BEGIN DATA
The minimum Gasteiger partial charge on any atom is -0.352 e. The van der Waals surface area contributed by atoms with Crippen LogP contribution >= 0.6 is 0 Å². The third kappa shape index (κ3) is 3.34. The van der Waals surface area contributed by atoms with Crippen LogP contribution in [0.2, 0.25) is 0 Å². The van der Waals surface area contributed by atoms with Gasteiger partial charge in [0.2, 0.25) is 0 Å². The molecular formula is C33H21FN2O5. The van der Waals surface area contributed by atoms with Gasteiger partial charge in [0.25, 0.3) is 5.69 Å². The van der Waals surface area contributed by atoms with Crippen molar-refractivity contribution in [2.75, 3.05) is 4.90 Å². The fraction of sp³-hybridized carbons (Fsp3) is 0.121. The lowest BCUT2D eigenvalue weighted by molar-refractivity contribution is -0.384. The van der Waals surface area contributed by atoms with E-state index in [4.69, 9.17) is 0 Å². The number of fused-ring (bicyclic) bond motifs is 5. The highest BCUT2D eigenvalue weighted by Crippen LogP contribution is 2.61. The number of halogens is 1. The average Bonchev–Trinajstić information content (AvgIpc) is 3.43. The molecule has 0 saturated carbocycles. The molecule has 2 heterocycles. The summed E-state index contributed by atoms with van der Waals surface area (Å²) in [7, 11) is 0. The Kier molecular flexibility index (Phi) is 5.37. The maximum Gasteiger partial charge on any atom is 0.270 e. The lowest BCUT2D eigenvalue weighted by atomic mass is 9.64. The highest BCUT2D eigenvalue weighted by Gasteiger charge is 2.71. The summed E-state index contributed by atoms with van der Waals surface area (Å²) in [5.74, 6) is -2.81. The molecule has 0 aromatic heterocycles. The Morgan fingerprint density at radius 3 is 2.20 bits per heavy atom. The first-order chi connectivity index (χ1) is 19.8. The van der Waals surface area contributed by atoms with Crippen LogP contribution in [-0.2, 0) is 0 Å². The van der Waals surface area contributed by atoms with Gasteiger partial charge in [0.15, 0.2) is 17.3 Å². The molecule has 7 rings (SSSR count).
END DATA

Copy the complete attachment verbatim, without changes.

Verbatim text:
The minimum Gasteiger partial charge on any atom is -0.352 e. The van der Waals surface area contributed by atoms with Crippen LogP contribution >= 0.6 is 0 Å². The third kappa shape index (κ3) is 3.34. The van der Waals surface area contributed by atoms with Crippen LogP contribution in [0.2, 0.25) is 0 Å². The van der Waals surface area contributed by atoms with Gasteiger partial charge in [0.2, 0.25) is 0 Å². The molecular formula is C33H21FN2O5. The van der Waals surface area contributed by atoms with Gasteiger partial charge in [0.25, 0.3) is 5.69 Å². The van der Waals surface area contributed by atoms with Crippen molar-refractivity contribution in [2.75, 3.05) is 4.90 Å². The fraction of sp³-hybridized carbons (Fsp3) is 0.121. The lowest BCUT2D eigenvalue weighted by molar-refractivity contribution is -0.384. The van der Waals surface area contributed by atoms with E-state index in [4.69, 9.17) is 0 Å². The number of fused-ring (bicyclic) bond motifs is 5. The highest BCUT2D eigenvalue weighted by Crippen LogP contribution is 2.61. The number of halogens is 1. The average Bonchev–Trinajstić information content (AvgIpc) is 3.43. The molecule has 0 saturated carbocycles. The molecule has 2 heterocycles. The summed E-state index contributed by atoms with van der Waals surface area (Å²) in [7, 11) is 0. The Kier molecular flexibility index (Phi) is 5.37. The maximum Gasteiger partial charge on any atom is 0.270 e. The lowest BCUT2D eigenvalue weighted by atomic mass is 9.64. The highest BCUT2D eigenvalue weighted by Gasteiger charge is 2.71. The summed E-state index contributed by atoms with van der Waals surface area (Å²) in [5.74, 6) is -2.81. The molecule has 0 aromatic heterocycles. The Morgan fingerprint density at radius 3 is 2.20 bits per heavy atom. The first-order chi connectivity index (χ1) is 19.8. The van der Waals surface area contributed by atoms with Crippen LogP contribution in [-0.2, 0) is 0 Å². The van der Waals surface area contributed by atoms with Gasteiger partial charge in [0.15, 0.2) is 17.3 Å². The molecule has 7 rings (SSSR count).